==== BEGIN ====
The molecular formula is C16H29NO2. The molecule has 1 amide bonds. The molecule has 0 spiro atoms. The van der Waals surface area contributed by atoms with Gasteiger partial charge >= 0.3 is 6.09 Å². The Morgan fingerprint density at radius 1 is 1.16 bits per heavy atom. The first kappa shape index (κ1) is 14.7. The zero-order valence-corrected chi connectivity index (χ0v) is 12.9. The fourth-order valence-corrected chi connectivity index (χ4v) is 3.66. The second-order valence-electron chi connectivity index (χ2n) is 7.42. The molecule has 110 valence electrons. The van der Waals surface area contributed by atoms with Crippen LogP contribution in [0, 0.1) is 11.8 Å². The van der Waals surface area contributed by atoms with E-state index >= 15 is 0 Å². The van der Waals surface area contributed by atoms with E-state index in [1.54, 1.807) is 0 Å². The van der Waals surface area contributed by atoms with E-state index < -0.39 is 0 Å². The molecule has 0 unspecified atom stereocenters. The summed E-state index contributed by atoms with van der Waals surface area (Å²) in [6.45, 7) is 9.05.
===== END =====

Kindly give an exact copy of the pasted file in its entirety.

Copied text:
The molecular formula is C16H29NO2. The molecule has 1 amide bonds. The molecule has 0 spiro atoms. The van der Waals surface area contributed by atoms with Gasteiger partial charge >= 0.3 is 6.09 Å². The Morgan fingerprint density at radius 1 is 1.16 bits per heavy atom. The first kappa shape index (κ1) is 14.7. The zero-order valence-corrected chi connectivity index (χ0v) is 12.9. The fourth-order valence-corrected chi connectivity index (χ4v) is 3.66. The second-order valence-electron chi connectivity index (χ2n) is 7.42. The molecule has 110 valence electrons. The van der Waals surface area contributed by atoms with Crippen LogP contribution in [0, 0.1) is 11.8 Å². The van der Waals surface area contributed by atoms with E-state index >= 15 is 0 Å². The van der Waals surface area contributed by atoms with E-state index in [1.54, 1.807) is 0 Å². The van der Waals surface area contributed by atoms with E-state index < -0.39 is 0 Å². The molecule has 0 unspecified atom stereocenters. The summed E-state index contributed by atoms with van der Waals surface area (Å²) in [6.45, 7) is 9.05.